The CyberWire Daily Podcast 3.1.22
Ep 1525 | 3.1.22

Updates on Russia’s invasion of Ukraine, and the cyber phases of a hybrid war. Hacktivists and privateers. New Chinese malware described. Registration-bombing.

Show Notes

Stalled columns, rocket fire, and negotiation over Ukraine. Two new pieces of malware found in use against Ukrainian targets. Ben Yelin joins us with analysis. Dealing with WhisperGate and HermeticWiper. The muted cyber phases of a hybrid war. Leaked files reveal Conti as a privateer. Sanctions move from deterrence to economic "war of attrition." Daxin: a backdoor that hides in normal network traffic. Registration-bombing lets fraud hide in the weeds. Our guest is Tresa Stephens from Allianz on the elevated concern for cyber risk among business leaders. And Razzlekhan talking a deal?


Ukraine Fighting Overshadows Chance of Russia Talks’ Success (Bloomberg) Both sides agree to second set of talks even as fighting rages. Russia suffers market seizure as ruble plunges on sanctions.

After a Fumbled Start, Russian Forces Hit Harder in Ukraine (New York Times) After days of miscalculation about Ukraine’s resolve to fight, Russian forces are turning toward an old pattern of opening fire on cities and mounting sieges.

The dire predictions about a Russian cyber onslaught haven’t come true in Ukraine. At least not yet. (Washington Post) For more than a decade, military commanders and outside experts have laid out blueprints for how cyberwar would unfold: military and civilian networks would be knocked offline, cutting-edge software would sabotage power plants, and whole populations would be unable to get money, gas or refrigerated food.

A Free-for-All But No Crippling Cyberattacks in Ukraine War (SecurityWeek) In the early days of the war in Ukraine, Russia's ability to create mayhem through malware hasn’t had much of a noticeable impact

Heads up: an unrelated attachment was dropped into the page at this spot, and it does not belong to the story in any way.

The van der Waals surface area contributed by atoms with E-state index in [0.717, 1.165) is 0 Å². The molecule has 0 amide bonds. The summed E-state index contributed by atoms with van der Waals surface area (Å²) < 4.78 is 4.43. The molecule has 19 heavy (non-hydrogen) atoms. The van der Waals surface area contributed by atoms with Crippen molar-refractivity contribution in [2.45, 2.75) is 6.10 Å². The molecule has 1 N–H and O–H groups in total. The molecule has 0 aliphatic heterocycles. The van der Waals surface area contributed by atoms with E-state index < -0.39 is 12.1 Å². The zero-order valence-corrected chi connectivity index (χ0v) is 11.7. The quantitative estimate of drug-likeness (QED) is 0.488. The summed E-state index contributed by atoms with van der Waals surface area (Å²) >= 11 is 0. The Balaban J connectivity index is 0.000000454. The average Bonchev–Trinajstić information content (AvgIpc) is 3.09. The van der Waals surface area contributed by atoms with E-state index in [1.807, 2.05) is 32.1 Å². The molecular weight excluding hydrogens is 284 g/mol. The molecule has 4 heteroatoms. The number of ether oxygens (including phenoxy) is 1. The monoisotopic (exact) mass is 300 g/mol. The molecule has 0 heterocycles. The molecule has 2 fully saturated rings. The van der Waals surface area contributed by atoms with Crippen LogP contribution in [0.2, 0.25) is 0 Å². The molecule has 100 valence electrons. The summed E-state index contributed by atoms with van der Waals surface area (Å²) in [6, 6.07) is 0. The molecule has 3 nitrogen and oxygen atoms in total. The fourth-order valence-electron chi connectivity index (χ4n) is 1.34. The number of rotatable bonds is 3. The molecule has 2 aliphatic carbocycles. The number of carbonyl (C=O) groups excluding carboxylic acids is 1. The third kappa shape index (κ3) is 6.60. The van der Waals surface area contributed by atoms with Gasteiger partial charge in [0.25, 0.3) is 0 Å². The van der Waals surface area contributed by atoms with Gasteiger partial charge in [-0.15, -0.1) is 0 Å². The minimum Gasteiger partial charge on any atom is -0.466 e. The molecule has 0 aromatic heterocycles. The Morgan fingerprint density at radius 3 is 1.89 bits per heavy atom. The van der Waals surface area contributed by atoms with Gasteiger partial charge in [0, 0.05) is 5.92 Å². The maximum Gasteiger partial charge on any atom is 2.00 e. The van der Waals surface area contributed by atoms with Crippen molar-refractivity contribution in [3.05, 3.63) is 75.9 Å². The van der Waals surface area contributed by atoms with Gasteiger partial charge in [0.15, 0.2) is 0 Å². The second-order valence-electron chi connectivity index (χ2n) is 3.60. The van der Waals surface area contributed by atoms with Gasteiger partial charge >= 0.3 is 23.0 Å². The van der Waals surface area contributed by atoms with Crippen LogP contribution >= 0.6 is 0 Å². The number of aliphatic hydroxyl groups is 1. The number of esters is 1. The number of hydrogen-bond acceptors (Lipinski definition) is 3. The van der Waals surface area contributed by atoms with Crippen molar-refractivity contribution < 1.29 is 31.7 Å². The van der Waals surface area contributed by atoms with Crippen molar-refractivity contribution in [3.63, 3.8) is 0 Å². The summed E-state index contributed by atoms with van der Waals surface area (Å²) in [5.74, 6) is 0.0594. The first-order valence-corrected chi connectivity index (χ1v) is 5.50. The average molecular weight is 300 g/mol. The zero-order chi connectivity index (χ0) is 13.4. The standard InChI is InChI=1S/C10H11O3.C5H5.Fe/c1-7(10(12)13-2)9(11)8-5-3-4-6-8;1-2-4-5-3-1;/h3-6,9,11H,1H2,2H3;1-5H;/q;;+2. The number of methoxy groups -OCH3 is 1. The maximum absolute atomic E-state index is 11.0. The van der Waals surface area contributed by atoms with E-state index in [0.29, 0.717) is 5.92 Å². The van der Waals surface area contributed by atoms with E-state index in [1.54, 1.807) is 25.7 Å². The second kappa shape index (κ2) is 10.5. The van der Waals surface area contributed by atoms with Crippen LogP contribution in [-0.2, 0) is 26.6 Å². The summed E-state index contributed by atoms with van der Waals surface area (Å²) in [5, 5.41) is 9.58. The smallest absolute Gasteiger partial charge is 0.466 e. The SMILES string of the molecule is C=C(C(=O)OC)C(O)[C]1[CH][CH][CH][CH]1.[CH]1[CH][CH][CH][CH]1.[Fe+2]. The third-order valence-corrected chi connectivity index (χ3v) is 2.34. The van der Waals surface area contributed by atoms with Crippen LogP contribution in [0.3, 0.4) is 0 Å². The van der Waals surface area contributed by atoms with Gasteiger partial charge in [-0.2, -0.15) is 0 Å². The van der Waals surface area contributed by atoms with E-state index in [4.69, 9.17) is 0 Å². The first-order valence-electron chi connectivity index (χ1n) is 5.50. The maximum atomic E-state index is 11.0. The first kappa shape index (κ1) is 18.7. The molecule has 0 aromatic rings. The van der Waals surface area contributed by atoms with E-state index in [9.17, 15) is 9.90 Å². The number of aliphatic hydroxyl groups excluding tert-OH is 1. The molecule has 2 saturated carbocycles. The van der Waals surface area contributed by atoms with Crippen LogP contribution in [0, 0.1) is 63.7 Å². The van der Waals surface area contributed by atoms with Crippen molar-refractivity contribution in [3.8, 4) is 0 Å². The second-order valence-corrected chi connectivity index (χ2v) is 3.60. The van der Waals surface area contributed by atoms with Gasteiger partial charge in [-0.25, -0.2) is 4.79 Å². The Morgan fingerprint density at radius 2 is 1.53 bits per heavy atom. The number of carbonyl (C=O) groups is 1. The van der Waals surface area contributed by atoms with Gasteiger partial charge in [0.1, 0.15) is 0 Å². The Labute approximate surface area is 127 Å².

CISA, FBI Issue Warnings on WhisperGate, HermeticWiper Attacks (SecurityWeek) The two U.S. agencies warn that both malware families were used in destructive cyberattacks targeting organizations in Ukraine.

Anonymous Hacker Group Targets Russian State Media (SecurityWeek) Hacker group Anonymous claimed responsibility on for disrupting the work of websites of pro-Kremlin Russian media in protest of the invasion of Ukraine.

Ukraine’s Volunteer ‘IT Army’ Is Hacking in Uncharted Territory (Wired) The country has enlisted thousands of cybersecurity professionals in the war effort against Russia.

After Conti backs war, ransomware gangs realize peril of patriotism amid infighting (SC Magazine) Ransomware is actually a complex global economy. Different groups design ransomware and license that ransomware for use in attacks, with the latter often using many different vendors of the former. So while the designers of Conti may be Russian, the affiliate groups using Conti may include Ukrainians. And like in any business, there is peril in angering the consumer.

A ransomware group paid the price for backing Russia (The Verge) Is proximity to the Putin regime becoming a liability?

U.N. General Assembly set to isolate Russia over Ukraine invasion (Reuters) The 193-member United Nations General Assembly began meeting on the crisis in Ukraine on Monday ahead of a vote this week to isolate Russia by deploring its "aggression against Ukraine" and demanding Russian troops stop fighting and withdraw.

Russia defends invasion during emergency UN General Assembly (Deutsche Welle) A clear majority of UN member states are expected to vote to condemn Russia's actions as Moscow becomes increasingly isolated internationally.

The New Russian Sanctions Playbook (Foreign Affairs) Deterrence is out, and economic attrition is in.

Russia seeks to halt investor stampede as sanctions hammer economy (Reuters) Russia said it was placing temporary curbs on foreigners seeking to exit Russian assets on Tuesday, putting the brakes on an accelerating investor exodus driven by crippling Western sanctions imposed over the invasion of Ukraine.